Maybe it’s because I haven’t been sleeping, maybe it’s because we just a new baby, maybe music these days is beginning to sound the same to me. Whatever the case may be, I’m looking to re-align the direction of Outersound Underground to put the focus entirely on the musical happenings of a closer circle of musicians I know and respect.
A General Lack of Depth
I’ve learned a lot from music blogging over the past 2 or so years, and have noticed many blogs are thin on details, posting very short articles and generally reporting what everyone else is reporting. I see that from the fact that I receive emails from bands about a new or upcoming release, then a day or so later see the exact same info on about a dozen other sites with little new information than what was in the email or announcement. Basically, most music blogs just re-post press releases with little context or embellishment.
Result: listeners should be forging closer ties to the musicians they like by getting to know them and their story better. Music blogs need to go a little deeper into what’s going on in the music world, rather than just post quick updates about the latest band or release.
Faster Than the Speed of Sound
Music media is evolving faster than musicians and even listeners can handle – in just 10 years we went from CDs to downloading MP3s to streaming. Digital music is transient – streaming is even more transient. I’m more and more wary of streaming, as at any time Spotify can de-list or remove a musician’s work rendering them virtually invisible to a large portion of the listening public. We’ve gone from thousands of terrestrial music outlets (records stores) to only a handful of on-line digital sources: Amazon, Spotify, Pandora, iTunes, etc.
Result: putting so much music in the hands of very few can’t be good for the future of music. My approach is to buy directly from the musicians (using Bandcamp), with a preference towards vinyl releases.
Because social media is becoming more and more fragmented, musicians (who mainly self-publish their music) have to work harder and harder at reaching an audience – an audience that may listen to their music for a short while then move on. On the one hand, we have Facebook – they actively limit the number of people who see status updates and manipulate your feed based on what they think you should see. Then there’s Twitter, that can be a torrent of information in short bits that never seem to add up to anything. As for Google+, who really knows where that’s going.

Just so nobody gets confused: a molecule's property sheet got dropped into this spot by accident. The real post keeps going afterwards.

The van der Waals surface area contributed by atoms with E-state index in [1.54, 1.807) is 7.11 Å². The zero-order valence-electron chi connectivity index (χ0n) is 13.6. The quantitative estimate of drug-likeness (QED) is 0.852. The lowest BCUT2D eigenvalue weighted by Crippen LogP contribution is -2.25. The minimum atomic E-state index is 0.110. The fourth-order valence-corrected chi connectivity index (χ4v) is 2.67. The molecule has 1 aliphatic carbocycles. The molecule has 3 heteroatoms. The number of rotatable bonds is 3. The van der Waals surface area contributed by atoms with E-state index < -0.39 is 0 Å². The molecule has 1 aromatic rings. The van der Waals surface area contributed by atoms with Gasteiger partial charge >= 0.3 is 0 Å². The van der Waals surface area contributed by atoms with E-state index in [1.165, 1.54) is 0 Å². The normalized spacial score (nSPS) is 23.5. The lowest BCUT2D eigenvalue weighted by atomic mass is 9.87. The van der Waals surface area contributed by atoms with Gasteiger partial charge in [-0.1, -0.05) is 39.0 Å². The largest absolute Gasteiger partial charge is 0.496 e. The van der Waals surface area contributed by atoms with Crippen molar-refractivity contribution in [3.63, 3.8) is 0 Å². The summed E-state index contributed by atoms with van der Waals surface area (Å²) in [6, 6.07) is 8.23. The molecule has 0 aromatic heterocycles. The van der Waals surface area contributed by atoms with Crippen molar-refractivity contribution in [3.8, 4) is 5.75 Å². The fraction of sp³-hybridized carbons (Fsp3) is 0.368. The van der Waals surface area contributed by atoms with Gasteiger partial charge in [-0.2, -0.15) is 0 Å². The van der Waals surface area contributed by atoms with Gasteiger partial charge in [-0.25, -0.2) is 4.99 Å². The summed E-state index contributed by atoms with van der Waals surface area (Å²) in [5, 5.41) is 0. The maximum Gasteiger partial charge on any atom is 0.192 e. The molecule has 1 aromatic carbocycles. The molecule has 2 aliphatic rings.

Result: social media platforms are fucking with us and are inherently unstable and transient. There needs to be a better way for musicians to interact with their fans and listeners. My preference is going directly to band’s websites, and getting updates from RSS feeds.
Where Am I Going With This?
Email – yes, I’m going mainly back to email. It’s the one and only medium where there is ZERO middleman: I send an email and it goes directly to the recipient (aside for the whole spam filter thing). No social media platform to “throttle” my posts based on how much I pay them to advertise, or keep changing their rules, or de-activating my account for whatever reason. If you have a smartphone, you have email on it – and for better or worse pretty much check it everyday. I’ll be communicating with other bands and musicians this way, as well as site visitors. It will be the cornerstone of my messaging (not FB Messenger app, thank you). Also, I’ll be putting most of my efforts into the Orbitings E-zine, which has been on the sidelines while I’ve been figuring out where this thing is headed. The new one should be out in a few days, along with a new podcast.
Thanks for reading my random, unfocused and sleep-deprived post.